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Electrically Conductive Nanostructure-based Self-sensing ‘Smart’ Polymer Composites

Published on 2018-04-09. Author : SpecialChem

TAGS:  Nanotechnologies     Nanotechnologies     Electrical & Electronics    

Coupling between the electrical and mechanical response of a material is a phenomenon termed piezoresistivity. This coupling phenomenon can be used to develop strain-sensitive ‘smart’ materials that are able to self-monitor their own strain and internal damage state.

Self-sensing Polymer Composites
Self-sensing Polymer Composites

Strain-sensitive ‘Smart’ Materials That Can Monitor Their Own


One way of achieving this aim in polymer composites is through the introduction of electrically conductive carbon nanostructures into a nonconductive polymer. Upon inclusion of enough carbon nanostructures, the polymer composite becomes electrically conductive—a phenomenon known as electrical percolation. Upon percolation, changes in strain, humidity, temperature, and other external excitations yield changes in the electrical conductivity of the nanocomposite, and their correlation can be used to develop self-sensing smart materials.

Piezoresistivity and the capability of polymer composites filled with carbon nanostructures to electrically sense their own deformation and damage is discussed in a Review article by Francis Aviles et al., which covers topics all the way from the initial efforts in using carbon black and graphite as fillers to the latest research on carbon nanotubes and graphenic fillers.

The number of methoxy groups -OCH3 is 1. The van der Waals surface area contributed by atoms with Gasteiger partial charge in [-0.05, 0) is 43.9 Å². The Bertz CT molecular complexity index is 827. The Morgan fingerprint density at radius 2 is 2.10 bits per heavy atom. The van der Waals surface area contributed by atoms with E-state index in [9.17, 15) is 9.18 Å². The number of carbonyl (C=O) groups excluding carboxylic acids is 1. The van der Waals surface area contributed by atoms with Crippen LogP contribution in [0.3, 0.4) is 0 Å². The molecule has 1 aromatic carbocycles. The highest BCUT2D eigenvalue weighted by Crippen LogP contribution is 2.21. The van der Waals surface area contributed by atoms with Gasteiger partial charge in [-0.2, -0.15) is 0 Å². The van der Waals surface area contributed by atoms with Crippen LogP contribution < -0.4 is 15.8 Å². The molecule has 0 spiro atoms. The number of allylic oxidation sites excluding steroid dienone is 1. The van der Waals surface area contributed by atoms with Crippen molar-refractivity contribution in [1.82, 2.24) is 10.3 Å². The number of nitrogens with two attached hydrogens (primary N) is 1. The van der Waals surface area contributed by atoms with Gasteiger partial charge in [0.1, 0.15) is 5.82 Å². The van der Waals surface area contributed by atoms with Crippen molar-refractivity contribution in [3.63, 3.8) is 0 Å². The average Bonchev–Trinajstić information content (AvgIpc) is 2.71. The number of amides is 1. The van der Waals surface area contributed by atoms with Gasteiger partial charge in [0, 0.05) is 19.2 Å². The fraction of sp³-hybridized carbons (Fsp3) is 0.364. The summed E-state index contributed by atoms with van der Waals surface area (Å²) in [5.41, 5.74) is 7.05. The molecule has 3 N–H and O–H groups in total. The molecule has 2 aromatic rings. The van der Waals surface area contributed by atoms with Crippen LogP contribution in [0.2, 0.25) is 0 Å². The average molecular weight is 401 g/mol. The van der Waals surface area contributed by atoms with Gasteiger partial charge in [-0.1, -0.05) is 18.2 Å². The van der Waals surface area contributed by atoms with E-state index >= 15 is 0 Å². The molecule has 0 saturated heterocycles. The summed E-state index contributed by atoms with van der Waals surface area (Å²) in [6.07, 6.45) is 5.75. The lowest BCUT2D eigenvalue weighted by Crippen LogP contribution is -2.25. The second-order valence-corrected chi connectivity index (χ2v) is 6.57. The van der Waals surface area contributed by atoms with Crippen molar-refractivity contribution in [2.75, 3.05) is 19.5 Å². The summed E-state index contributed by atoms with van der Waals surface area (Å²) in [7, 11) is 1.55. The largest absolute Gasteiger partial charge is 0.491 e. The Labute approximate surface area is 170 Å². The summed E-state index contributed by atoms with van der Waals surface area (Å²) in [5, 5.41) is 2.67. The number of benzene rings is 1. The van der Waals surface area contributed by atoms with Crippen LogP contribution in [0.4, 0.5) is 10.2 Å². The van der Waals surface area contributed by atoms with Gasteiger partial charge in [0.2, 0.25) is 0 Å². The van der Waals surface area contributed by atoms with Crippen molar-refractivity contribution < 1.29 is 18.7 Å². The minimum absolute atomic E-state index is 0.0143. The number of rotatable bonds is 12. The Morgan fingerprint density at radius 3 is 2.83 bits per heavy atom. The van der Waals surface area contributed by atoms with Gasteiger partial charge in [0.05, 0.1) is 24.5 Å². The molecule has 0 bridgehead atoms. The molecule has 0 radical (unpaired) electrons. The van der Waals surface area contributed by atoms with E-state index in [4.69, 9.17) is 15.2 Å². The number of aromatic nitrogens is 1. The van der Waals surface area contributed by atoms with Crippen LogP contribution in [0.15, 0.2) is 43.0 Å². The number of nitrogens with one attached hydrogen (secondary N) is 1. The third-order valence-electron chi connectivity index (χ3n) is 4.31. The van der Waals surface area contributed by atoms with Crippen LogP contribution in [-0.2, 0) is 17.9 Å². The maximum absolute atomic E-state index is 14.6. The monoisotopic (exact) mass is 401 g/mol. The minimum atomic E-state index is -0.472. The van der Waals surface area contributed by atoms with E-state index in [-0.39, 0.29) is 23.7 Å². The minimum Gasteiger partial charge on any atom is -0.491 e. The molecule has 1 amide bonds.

Applications of Smart Materials


  • The current applications of these materials are expected to provide the automotive, aerospace, transportation, and energy industries with the next generation of smart materials. 
  • Especially for thermosetting polymers, the applications of these nanocomposites are rapidly evolving toward self-sensing of strain and damage in fiber-reinforced, multiscale hierarchical composites, which can be used in virtually every industrial application of composites that demand high-load-bearing capacity and self-sensing.

The applications of carbon filled elastomeric materials, on the other hand, focus more on sensors for human motion, soft skins, smart wearable sensors, and robotics, whose main requisite is large deformations. Aspects such as nonlinearity, cycling reproducibility, undesired viscoelastic response, and hysteresis, however, are practical issues that need to be resolved toward the further development of commercial devices based on these materials.


Source: Advanced Science
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